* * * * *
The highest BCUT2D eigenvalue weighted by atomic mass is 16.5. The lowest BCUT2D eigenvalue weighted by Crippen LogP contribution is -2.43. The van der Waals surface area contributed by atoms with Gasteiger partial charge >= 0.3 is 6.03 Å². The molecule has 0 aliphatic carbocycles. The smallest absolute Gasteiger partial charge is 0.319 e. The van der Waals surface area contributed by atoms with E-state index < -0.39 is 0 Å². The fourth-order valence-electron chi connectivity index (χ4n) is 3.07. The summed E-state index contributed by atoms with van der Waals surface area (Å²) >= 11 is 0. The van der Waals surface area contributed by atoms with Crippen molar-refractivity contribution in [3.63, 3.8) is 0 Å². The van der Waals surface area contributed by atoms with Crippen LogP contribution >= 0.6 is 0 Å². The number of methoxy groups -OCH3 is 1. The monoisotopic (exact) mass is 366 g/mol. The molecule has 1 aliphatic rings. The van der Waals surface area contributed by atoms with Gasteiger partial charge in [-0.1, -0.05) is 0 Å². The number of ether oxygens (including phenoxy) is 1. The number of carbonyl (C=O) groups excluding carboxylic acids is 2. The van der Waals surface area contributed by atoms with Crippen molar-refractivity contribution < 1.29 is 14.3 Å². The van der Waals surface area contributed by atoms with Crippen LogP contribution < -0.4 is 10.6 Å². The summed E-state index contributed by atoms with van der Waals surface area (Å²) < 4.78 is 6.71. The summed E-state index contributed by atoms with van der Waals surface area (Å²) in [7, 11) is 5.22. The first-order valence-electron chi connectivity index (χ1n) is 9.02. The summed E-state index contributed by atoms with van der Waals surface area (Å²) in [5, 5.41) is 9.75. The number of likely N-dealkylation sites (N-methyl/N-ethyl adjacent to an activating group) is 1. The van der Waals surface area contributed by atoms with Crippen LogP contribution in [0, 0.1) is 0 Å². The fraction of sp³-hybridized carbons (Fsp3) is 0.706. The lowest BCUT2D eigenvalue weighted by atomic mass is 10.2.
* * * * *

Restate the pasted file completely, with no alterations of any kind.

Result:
The highest BCUT2D eigenvalue weighted by atomic mass is 16.5. The lowest BCUT2D eigenvalue weighted by Crippen LogP contribution is -2.43. The van der Waals surface area contributed by atoms with Gasteiger partial charge >= 0.3 is 6.03 Å². The molecule has 0 aliphatic carbocycles. The smallest absolute Gasteiger partial charge is 0.319 e. The van der Waals surface area contributed by atoms with E-state index < -0.39 is 0 Å². The fourth-order valence-electron chi connectivity index (χ4n) is 3.07. The summed E-state index contributed by atoms with van der Waals surface area (Å²) >= 11 is 0. The van der Waals surface area contributed by atoms with Crippen molar-refractivity contribution in [3.63, 3.8) is 0 Å². The van der Waals surface area contributed by atoms with Crippen LogP contribution >= 0.6 is 0 Å². The number of methoxy groups -OCH3 is 1. The monoisotopic (exact) mass is 366 g/mol. The molecule has 1 aliphatic rings. The van der Waals surface area contributed by atoms with Gasteiger partial charge in [-0.1, -0.05) is 0 Å². The number of ether oxygens (including phenoxy) is 1. The number of carbonyl (C=O) groups excluding carboxylic acids is 2. The van der Waals surface area contributed by atoms with Crippen molar-refractivity contribution < 1.29 is 14.3 Å². The van der Waals surface area contributed by atoms with Crippen LogP contribution < -0.4 is 10.6 Å². The summed E-state index contributed by atoms with van der Waals surface area (Å²) < 4.78 is 6.71. The summed E-state index contributed by atoms with van der Waals surface area (Å²) in [7, 11) is 5.22. The first-order valence-electron chi connectivity index (χ1n) is 9.02. The summed E-state index contributed by atoms with van der Waals surface area (Å²) in [5, 5.41) is 9.75. The number of likely N-dealkylation sites (N-methyl/N-ethyl adjacent to an activating group) is 1. The van der Waals surface area contributed by atoms with Crippen LogP contribution in [0, 0.1) is 0 Å². The fraction of sp³-hybridized carbons (Fsp3) is 0.706. The lowest BCUT2D eigenvalue weighted by atomic mass is 10.2.